I receive many calls each week from consumers who complain that the rug they have purchased continues to “shed”. Some have even said that they have filled up their vacuum several time with this “fuzz” and wonder if they will have any carpet left in a few more months. The first thing I usually ask is what the carpet is made of, and sure enough it is always 100% wool. Furthermore, it is also a machine loomed (or power loomed) thick cut pile rug. Although I love wool because of its durability, it is difficult to assess the performance of any rug without comparing it to one of high quality. There is a test you can do in the home though.
Quality test: Perform this before you make the purchase. The purpose of this test is not so much to determine what type of wool your rug is made of but to check the quality. A fairly accurate test is the “agitation technique.” Take a firm and hard hand to the face of your carpet. In an approximately 1 square foot area, agitate the pile vigorously back and forth a dozen times with both the tips of your fingers and palm using heavy and steady pressure forward and backward lengthwise on the carpet (with and against the pile direction). FYI: “shedding” is a natural occurrence in many rugs. However, if your rug continues to shed for an extended period of time (several months or more) an inferior wool was most likely used in production or the knotting technique is inferior. This is NOT a defect, but rather a characteristic of your rug due to the price point.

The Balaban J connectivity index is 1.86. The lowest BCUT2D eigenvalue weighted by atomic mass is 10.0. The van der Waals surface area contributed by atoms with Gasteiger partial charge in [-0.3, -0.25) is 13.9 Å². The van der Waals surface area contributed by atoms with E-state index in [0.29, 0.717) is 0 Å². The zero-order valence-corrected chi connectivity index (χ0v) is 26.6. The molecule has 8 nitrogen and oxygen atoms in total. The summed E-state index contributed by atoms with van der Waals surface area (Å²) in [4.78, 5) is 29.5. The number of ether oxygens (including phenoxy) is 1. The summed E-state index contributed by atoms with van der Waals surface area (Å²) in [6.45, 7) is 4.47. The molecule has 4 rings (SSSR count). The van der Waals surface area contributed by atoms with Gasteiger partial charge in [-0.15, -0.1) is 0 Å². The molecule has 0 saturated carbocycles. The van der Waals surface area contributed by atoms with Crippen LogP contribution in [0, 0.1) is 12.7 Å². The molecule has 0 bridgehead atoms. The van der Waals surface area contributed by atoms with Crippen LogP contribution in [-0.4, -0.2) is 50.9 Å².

Note: As a general rule, if your rug was purchased at a home improvement center or an mass producing outlet store, there is good possibility the wool is of lower quality. These mass produced rugs are lower in quality than the rugs you will find at a reputable rug dealer. In short, if you are buying a rug to collect, it would be a better investment of your money to purchase a fine quality “hand knotted” rug, but remember the price will be high for a rug that can last for generations.
For really in-depth information on rugs, go to Feizy Rugs and you may look at them differently.